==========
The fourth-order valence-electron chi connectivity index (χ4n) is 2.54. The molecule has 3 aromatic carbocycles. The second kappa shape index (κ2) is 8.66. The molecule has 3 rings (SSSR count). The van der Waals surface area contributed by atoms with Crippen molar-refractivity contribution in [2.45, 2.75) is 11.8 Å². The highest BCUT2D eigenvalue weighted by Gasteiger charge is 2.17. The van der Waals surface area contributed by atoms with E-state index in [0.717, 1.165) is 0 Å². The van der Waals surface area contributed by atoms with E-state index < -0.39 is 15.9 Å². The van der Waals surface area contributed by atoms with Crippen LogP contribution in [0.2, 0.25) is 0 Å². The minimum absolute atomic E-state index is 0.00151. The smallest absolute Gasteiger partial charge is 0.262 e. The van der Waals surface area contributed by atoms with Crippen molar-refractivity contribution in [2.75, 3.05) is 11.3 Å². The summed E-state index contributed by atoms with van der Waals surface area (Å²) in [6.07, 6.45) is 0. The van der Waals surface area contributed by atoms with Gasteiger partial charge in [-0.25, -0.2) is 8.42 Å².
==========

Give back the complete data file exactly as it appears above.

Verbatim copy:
The fourth-order valence-electron chi connectivity index (χ4n) is 2.54. The molecule has 3 aromatic carbocycles. The second kappa shape index (κ2) is 8.66. The molecule has 3 rings (SSSR count). The van der Waals surface area contributed by atoms with Crippen molar-refractivity contribution in [2.45, 2.75) is 11.8 Å². The highest BCUT2D eigenvalue weighted by Gasteiger charge is 2.17. The van der Waals surface area contributed by atoms with E-state index in [0.717, 1.165) is 0 Å². The van der Waals surface area contributed by atoms with E-state index < -0.39 is 15.9 Å². The van der Waals surface area contributed by atoms with Crippen LogP contribution in [0.2, 0.25) is 0 Å². The minimum absolute atomic E-state index is 0.00151. The smallest absolute Gasteiger partial charge is 0.262 e. The van der Waals surface area contributed by atoms with Crippen molar-refractivity contribution in [2.75, 3.05) is 11.3 Å². The summed E-state index contributed by atoms with van der Waals surface area (Å²) in [6.07, 6.45) is 0. The van der Waals surface area contributed by atoms with Gasteiger partial charge in [-0.25, -0.2) is 8.42 Å².